DisKinected: The End of an Idea

DisKinected: The End of an Idea - Article

by Nick Pantazis, posted on 13 May 2014 / 5,420 Views

Microsoft has finally caved, and in a move that will undoubtedly be a big sales boost for the Xbox One, slashed a massive 20% ($100) off the price, creating parity with their chief rival the PlayStation 4. Microsoft's competitor has continued sales dominance since launch in every region in the world, including Microsoft's home territory in the United States. The bold move will make this race more about the games and less about the price, and it's exciting for all gamers who like a competitive market to breed innovation.  

But the decision is not without sacrifice, and it's a big one. Removing Kinect from the Xbox One may seem like a natural move to many of their critics, but it's really a death sentence for the technology and in many ways the entire vision of the Xbox One as a true media center. Kinect support in existing games has been, well, awful. Genuinely awful. Very few games make any use of the device, and none of the biggest games offer any notably exclusive Kinect features. The Xbox One's biggest title, Titanfall, doesn't support the peripheral at all.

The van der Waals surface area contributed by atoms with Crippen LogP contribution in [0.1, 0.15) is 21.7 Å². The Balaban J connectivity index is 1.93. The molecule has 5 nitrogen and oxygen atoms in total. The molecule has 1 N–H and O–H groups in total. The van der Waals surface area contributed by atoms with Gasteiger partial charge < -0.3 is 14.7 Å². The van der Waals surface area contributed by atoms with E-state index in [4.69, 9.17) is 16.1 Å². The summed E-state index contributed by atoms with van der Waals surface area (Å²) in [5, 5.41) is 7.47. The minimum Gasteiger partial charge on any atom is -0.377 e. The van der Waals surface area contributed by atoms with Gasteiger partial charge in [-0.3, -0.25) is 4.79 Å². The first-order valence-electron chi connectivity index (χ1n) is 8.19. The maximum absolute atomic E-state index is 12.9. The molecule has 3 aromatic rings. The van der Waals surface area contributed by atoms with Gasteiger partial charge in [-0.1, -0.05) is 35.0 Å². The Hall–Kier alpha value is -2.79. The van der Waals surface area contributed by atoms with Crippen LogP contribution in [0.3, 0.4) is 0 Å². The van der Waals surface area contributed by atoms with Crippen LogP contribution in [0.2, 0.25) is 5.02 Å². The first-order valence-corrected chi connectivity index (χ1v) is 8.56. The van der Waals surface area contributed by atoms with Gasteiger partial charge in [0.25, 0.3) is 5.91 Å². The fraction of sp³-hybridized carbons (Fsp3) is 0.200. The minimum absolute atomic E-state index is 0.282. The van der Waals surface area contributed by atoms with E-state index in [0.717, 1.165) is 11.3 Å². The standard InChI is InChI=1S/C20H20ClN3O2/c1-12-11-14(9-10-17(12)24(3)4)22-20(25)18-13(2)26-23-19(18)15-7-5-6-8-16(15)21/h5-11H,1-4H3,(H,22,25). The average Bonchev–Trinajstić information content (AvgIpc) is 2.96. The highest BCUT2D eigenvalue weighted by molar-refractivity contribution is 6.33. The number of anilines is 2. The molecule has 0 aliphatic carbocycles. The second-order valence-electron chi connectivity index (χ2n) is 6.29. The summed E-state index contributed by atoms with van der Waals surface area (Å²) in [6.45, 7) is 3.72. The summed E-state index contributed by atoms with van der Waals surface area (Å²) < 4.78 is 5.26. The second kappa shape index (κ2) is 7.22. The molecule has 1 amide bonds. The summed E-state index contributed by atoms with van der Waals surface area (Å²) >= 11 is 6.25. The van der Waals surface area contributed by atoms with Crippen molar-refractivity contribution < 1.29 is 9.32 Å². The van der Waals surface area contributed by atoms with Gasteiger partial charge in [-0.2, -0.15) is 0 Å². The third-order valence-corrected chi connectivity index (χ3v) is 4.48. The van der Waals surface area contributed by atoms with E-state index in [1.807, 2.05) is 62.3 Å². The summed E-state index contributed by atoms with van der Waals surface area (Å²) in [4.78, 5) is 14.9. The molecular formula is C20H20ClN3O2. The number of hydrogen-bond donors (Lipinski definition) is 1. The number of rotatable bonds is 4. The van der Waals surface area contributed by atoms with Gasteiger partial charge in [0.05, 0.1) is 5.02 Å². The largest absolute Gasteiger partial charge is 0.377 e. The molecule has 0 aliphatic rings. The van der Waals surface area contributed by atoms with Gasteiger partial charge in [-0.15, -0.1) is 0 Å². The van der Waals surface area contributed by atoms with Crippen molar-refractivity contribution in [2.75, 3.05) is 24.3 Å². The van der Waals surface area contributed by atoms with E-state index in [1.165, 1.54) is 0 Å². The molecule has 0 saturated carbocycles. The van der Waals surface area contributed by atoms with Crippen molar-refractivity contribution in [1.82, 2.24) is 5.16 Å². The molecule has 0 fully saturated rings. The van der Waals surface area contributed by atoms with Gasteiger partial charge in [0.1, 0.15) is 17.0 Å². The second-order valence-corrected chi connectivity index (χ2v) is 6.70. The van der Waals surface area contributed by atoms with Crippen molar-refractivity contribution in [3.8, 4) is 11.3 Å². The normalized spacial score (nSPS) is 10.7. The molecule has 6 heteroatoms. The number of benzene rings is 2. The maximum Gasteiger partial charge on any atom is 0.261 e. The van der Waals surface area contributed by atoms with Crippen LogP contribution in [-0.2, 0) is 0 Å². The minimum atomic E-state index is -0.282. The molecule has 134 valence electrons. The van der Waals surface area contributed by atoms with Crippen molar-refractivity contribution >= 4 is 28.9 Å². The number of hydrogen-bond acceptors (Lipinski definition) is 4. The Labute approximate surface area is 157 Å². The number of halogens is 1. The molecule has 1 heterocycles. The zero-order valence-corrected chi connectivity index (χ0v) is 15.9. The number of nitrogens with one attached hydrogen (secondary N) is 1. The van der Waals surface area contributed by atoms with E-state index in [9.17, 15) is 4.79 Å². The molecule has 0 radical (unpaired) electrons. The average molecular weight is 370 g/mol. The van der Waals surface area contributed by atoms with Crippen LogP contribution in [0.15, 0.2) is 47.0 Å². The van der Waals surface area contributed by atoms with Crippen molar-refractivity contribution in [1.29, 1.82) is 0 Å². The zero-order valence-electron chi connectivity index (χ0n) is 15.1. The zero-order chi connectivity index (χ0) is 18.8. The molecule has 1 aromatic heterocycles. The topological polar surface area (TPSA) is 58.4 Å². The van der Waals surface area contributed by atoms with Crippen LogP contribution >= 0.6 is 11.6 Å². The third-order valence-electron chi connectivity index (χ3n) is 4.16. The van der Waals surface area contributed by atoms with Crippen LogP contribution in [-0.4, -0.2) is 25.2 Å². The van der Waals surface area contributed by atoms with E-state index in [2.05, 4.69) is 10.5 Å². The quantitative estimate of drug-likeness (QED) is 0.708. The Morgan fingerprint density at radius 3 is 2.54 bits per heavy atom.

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Kinect's struggle to gain traction has been long, and aside from dancing and minigames, it has yet to prove its right to exist as a gaming device. This is the truth Microsoft had to admit today, and it ultimately means the end of Kinect. Kinect had a chance at gaining that support as a pack-in. As an inseparable part of the Xbox experience it might have, over time, caught back on with developers. As something that likely fewer than half of actual Xbox One owners will possess however, Kinect is a non-starter. The expense of adding Kinect features to games will simply not be worth it to reach a fraction of the game's audience. 

This has a serious threat to the Xbox One's vision as the voice and gesture controlled media hub of your home as well. It will be difficult to sell the advantages of an Xbox One as a media center controlled by an ungainly gamepad. If Microsoft is smart they'll build an Xbox One voice remote app for use on iOS, Android, and Windows Phone to keep the dream alive, but Kinect will clearly not be the solution anymore. 

Microsoft will not stop producing or selling Kinect, and they'll continue to try to make the Xbox One appeal as a media center, but Kinect's dream as a gaming peripheral of any real meaning is over. It will be at best a side project for a select few games, and it will not be the device of the future for controlling your media experiences. Microsoft made a huge sacrifice to bring the Xbox One back in competition with the PS4. Was it worth it? Time will tell, but the Xbox One has officially been disKinected. 

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